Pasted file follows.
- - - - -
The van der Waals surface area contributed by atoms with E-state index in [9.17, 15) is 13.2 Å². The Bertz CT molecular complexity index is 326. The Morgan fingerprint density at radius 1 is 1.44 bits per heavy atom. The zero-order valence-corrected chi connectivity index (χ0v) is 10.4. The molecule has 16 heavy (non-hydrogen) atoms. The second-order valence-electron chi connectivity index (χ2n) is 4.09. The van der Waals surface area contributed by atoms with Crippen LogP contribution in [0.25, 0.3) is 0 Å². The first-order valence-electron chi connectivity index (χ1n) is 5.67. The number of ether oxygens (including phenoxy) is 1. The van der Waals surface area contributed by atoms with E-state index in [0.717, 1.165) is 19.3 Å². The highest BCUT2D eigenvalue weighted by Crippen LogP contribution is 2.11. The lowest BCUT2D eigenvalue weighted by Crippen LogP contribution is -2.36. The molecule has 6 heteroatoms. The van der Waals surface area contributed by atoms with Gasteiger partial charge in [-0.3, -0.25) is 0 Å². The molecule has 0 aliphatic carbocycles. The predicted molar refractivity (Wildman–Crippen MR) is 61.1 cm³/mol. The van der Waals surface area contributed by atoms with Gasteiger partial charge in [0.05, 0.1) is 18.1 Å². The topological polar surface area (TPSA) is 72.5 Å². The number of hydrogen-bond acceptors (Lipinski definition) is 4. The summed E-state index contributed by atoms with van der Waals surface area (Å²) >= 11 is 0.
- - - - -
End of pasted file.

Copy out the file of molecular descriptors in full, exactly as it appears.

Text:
The van der Waals surface area contributed by atoms with E-state index in [9.17, 15) is 13.2 Å². The Bertz CT molecular complexity index is 326. The Morgan fingerprint density at radius 1 is 1.44 bits per heavy atom. The zero-order valence-corrected chi connectivity index (χ0v) is 10.4. The molecule has 16 heavy (non-hydrogen) atoms. The second-order valence-electron chi connectivity index (χ2n) is 4.09. The van der Waals surface area contributed by atoms with Crippen LogP contribution in [0.25, 0.3) is 0 Å². The first-order valence-electron chi connectivity index (χ1n) is 5.67. The number of ether oxygens (including phenoxy) is 1. The van der Waals surface area contributed by atoms with E-state index in [0.717, 1.165) is 19.3 Å². The highest BCUT2D eigenvalue weighted by Crippen LogP contribution is 2.11. The lowest BCUT2D eigenvalue weighted by Crippen LogP contribution is -2.36. The molecule has 6 heteroatoms. The van der Waals surface area contributed by atoms with Gasteiger partial charge in [-0.3, -0.25) is 0 Å². The molecule has 0 aliphatic carbocycles. The predicted molar refractivity (Wildman–Crippen MR) is 61.1 cm³/mol. The van der Waals surface area contributed by atoms with Gasteiger partial charge in [0.05, 0.1) is 18.1 Å². The topological polar surface area (TPSA) is 72.5 Å². The number of hydrogen-bond acceptors (Lipinski definition) is 4. The summed E-state index contributed by atoms with van der Waals surface area (Å²) >= 11 is 0.